The HTC Vive is a full VR system which incorporates the VR headset and bespoke HTC Vive hand controllers, headphones, however, will need to be purchased on top of this as this model currently doesn’t come equip with those. This system also comes with wall mounted lasers used to map user location and movement around the virtual space. Combining this with the use of the HTC Vive hand controller’s, designers, contractors and end users will have great navigation and interaction ability with their 3D virtual environment. This will enable the user to walk around the virtual space and get a more accurate feel of the environment, something that other systems currently don’t offer.

The downside is that you’ll also need a big enough area to cater for this functionality, users could require a full room to perform the walk around virtual tour without interruption. This model will also need to connect to a high-spec powerful PC via a cable. The headset cable also needs to be attached to the PC at all times and can cause a slight trip hazard when walking around.

This purchase will include the HTC Vive headset, 2x wireless controls and 2x motion sensors.

Oculus headset

3. Oculus Rift

VIEW AT CURRYS   | Availability: Out Now | Price: £549 |

Simple Setup

High spec for price

Lack motions sensors and wireless control

Requires high-end graphics card/ PC

Bought by Facebook in 2014 and a popular choice for gamers, the Oculus Rift Headset is another VR system set to revolutionise the industry in 2016.

Like the HTC Vive, the Oculus Rift is a full VR experience. This system comes with a VR Headset with integrated headphones and an Xbox One controller for control and navigation, this is instead of the 2 wireless controls as seen with the HTC Vive. The Xbox controller is to act as a stop gap until the release of the Oculus Touch wireless controllers which are set to release later in 2016.

Yes, this system lacks the motion sensors and wireless control which come with the HTC Vive, although this is reflected in the price. It also means that the oculus can be used at a desk, navigating using the Xbox One controller rather than having to use a full room to walk around. The Oculus Rift will also require connection to a high-spec powerful PC to function similar to the Vive.

The Oculus Rift is definitely in the premium VR category, seems to be the most popular among the construction professionals who are looking to be early adopters in VR.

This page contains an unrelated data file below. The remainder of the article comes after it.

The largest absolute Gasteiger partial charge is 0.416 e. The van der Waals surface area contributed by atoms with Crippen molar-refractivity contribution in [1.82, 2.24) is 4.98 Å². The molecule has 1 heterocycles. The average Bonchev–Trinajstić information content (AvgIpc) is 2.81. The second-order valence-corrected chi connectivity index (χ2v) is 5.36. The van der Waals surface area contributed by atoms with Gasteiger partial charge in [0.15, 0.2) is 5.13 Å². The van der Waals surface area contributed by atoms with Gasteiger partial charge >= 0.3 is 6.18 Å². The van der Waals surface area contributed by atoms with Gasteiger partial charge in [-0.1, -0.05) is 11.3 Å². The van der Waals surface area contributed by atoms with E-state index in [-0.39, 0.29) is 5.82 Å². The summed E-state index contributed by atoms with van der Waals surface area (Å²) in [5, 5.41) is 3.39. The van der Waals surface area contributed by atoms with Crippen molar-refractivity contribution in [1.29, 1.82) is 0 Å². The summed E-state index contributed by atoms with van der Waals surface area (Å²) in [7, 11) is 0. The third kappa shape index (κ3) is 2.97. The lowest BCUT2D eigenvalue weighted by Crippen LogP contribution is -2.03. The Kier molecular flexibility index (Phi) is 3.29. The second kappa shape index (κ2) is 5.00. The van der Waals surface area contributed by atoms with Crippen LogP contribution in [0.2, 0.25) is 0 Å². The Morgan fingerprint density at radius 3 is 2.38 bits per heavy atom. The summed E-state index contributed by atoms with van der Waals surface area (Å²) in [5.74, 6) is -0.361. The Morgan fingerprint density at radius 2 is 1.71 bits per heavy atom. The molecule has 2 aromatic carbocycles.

Useful Content Tools

Autodesk Live Design VISIT SITE

A 3D visualisation service which turns Revit models into interactive 3D environments for both designers and end users. The software comes in the form of a Revit add-on which allows designers to export their Revit model straight to the Autodesk Live Cloud service which process’s the project and returns it as an Autodesk Live virtual environment ready for navigation.

HoloBuilder   VISIT SITE

Holobuilder is a virtual platform that is used primarily for construction purposes. Enabling any user to create their own VR content, virtually taking them to any construction site.

The tool is accessed through a web-based portal which allows enables viewing of 360-degree photos which can be imported and then combined with 3D models, floor plans or in interactive presentations. No installation or plug-ins for creating VR content are required, just a browser. The created content can then be viewed in any browser on any device. There is even the option for playback in virtual reality glasses, such as the google cardboard mentioned above!

Holobuilder demonstrates the product in this YouTube video:

YouTube Demonstration

Here are two more examples

Example 1

Example 2

This tool is a very useful easy tool for construction organisations to start processing spherical 360-degree imagery and VR content.

Google Cardboard Camera

Google have an app that enables you take 360-degree, virtual reality photos and view them through Cardboard. The app will stitch together the image and capture audio and will also allow you to add 3D locations onto Google Street VR.

Imagine you’re going to carry out a site inspection but one of the stakeholders can’t make it. Pull out your phone take a video on an app and send it to any of the project stakeholders for viewing in a VR headset? Now that is impressive.

Street View

360-degree images from around the world can be accessed through Google Street View app for iOS and Android. Yes not the most exciting use for VR, although could be extremely useful for a pre-site inspection before travelling to the site?

 

Conclusion

Virtual reality is set to revolutionise the construction industry. The emergence of virtual reality headsets will change the way the construction industry views and interacts with 3D BIM models. Whether you are a designer, contractor or end user of a built asset, VR is another tool which the industry will use to enable better more informed design decisions, early in the design process.

Sales of VR systems and headsets are expected to rocket in the UK in 2016, especially upon release of the most professional headsets such as the HTC Vive and Oculus Rift. While the HTC Vive, and Oculus Rift headsets are the most professional tools, the Google Cardboard was highlighted as a great ad hoc solution and a hassle free way to dip your toes into VR, for only £3.99!

The industry is to expect big things with Virtual Reality in 2016! Construct Digital will be following this area closely to inform you on release dates, price, and tech specs. Follow us on twitter or sign up to our newsletter to be first to hear when they arrive in the UK.

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Author: Martin Watson

Lead Editor at Construct Digital – As lead editor Martin reports on topics specifically relating to BIM, digital software and physical technologies which are revolutionising the Architecture, Engineering and Construction Industry.